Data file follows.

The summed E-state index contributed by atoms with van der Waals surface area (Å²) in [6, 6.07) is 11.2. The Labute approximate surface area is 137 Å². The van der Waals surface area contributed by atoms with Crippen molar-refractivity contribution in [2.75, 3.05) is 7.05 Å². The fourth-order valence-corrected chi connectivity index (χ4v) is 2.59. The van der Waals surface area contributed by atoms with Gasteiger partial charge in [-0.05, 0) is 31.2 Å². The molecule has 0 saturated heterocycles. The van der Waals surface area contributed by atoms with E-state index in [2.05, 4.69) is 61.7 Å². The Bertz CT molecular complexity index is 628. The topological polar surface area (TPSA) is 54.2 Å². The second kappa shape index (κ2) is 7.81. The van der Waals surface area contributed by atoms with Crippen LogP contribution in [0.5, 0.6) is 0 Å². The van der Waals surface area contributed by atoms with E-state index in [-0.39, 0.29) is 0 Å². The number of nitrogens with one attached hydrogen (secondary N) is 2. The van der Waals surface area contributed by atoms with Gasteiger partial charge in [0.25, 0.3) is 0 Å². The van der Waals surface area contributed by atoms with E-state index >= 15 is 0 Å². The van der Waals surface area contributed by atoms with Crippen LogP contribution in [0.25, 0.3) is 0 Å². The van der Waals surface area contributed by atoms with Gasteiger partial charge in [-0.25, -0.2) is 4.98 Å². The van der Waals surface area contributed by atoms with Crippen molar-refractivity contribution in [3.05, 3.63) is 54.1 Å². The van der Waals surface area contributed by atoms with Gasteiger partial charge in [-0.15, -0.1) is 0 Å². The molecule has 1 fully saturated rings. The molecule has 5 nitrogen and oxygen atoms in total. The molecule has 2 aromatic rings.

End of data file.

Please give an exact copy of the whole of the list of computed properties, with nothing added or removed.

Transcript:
The summed E-state index contributed by atoms with van der Waals surface area (Å²) in [6, 6.07) is 11.2. The Labute approximate surface area is 137 Å². The van der Waals surface area contributed by atoms with Crippen molar-refractivity contribution in [2.75, 3.05) is 7.05 Å². The fourth-order valence-corrected chi connectivity index (χ4v) is 2.59. The van der Waals surface area contributed by atoms with Gasteiger partial charge in [-0.05, 0) is 31.2 Å². The molecule has 0 saturated heterocycles. The van der Waals surface area contributed by atoms with E-state index in [2.05, 4.69) is 61.7 Å². The Bertz CT molecular complexity index is 628. The topological polar surface area (TPSA) is 54.2 Å². The second kappa shape index (κ2) is 7.81. The van der Waals surface area contributed by atoms with Crippen LogP contribution in [0.5, 0.6) is 0 Å². The van der Waals surface area contributed by atoms with E-state index in [-0.39, 0.29) is 0 Å². The number of nitrogens with one attached hydrogen (secondary N) is 2. The van der Waals surface area contributed by atoms with Gasteiger partial charge in [0.25, 0.3) is 0 Å². The van der Waals surface area contributed by atoms with E-state index >= 15 is 0 Å². The van der Waals surface area contributed by atoms with Crippen LogP contribution in [0.25, 0.3) is 0 Å². The van der Waals surface area contributed by atoms with Gasteiger partial charge in [-0.25, -0.2) is 4.98 Å². The van der Waals surface area contributed by atoms with Crippen molar-refractivity contribution in [3.05, 3.63) is 54.1 Å². The van der Waals surface area contributed by atoms with Gasteiger partial charge in [-0.15, -0.1) is 0 Å². The molecule has 1 fully saturated rings. The molecule has 5 nitrogen and oxygen atoms in total. The molecule has 2 aromatic rings.